Drunk driving checkpoint viability questioned

Most people in South Carolina have seen or heard reports of checkpoints set up by police officers to try and catch alleged drunk drivers. These checkpoints are often set up at or near key holidays like New Year's Eve or Fourth of July. They may also be established at random times. This particular method of attempting to target people for specific violations has been the subject of some debate recently in neighboring North Carolina.

At one particular driving while intoxicated checkpoint in the middle of August, a total of 15 officers staffed the area over a span of five hours. The effort resulted in one drunk driving arrest. Another 42 drivers were cited or arrested for a variety of offenses ranging from expired vehicle license tags to outstanding warrants for their arrest.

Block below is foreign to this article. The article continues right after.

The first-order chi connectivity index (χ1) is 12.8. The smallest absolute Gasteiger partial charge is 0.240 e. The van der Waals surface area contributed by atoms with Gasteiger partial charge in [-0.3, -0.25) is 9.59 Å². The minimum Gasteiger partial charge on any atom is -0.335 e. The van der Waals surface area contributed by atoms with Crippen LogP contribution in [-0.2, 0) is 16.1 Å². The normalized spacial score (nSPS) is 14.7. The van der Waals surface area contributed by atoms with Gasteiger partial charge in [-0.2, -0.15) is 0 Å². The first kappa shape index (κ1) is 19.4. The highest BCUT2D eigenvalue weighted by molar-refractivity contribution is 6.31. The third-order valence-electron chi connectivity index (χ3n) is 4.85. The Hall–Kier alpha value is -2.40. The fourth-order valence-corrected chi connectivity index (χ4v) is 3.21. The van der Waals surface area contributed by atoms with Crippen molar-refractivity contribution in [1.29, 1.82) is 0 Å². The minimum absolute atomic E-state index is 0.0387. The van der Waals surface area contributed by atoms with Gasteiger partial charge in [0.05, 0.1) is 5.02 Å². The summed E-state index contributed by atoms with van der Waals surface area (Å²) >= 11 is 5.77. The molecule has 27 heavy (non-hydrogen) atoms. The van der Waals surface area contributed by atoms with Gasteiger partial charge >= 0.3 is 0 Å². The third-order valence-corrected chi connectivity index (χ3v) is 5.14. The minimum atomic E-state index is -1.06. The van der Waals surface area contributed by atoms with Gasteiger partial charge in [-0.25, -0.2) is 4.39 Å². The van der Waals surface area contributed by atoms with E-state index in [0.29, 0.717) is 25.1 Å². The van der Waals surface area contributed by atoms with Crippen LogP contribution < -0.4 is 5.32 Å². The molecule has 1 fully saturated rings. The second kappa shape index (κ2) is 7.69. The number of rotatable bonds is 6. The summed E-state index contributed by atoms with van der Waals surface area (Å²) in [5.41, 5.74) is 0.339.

In the process of hosting checkpoints like these, other motorists face long delays due to the traffic jams that these events cause. Some people also point to the fact that officers are pulled away from other duties that may require their time and attention. All in all, the value of targeting suspected drunk drivers is something that not everyone feels is real. Whether or not these events will continue in North Carolina or other states to the extent that they have been remains to be seen.

Any driver who has been charged with a drunk driving offense in South Carolina, whether at a checkpoint or elsewhere, might find talking to an attorney a good way of understanding their defense options.

Source: Charlotte Observer, "Are DWI checkpoints effective? Not everyone agrees they're worth it," Dave Vieser, October 13, 2017

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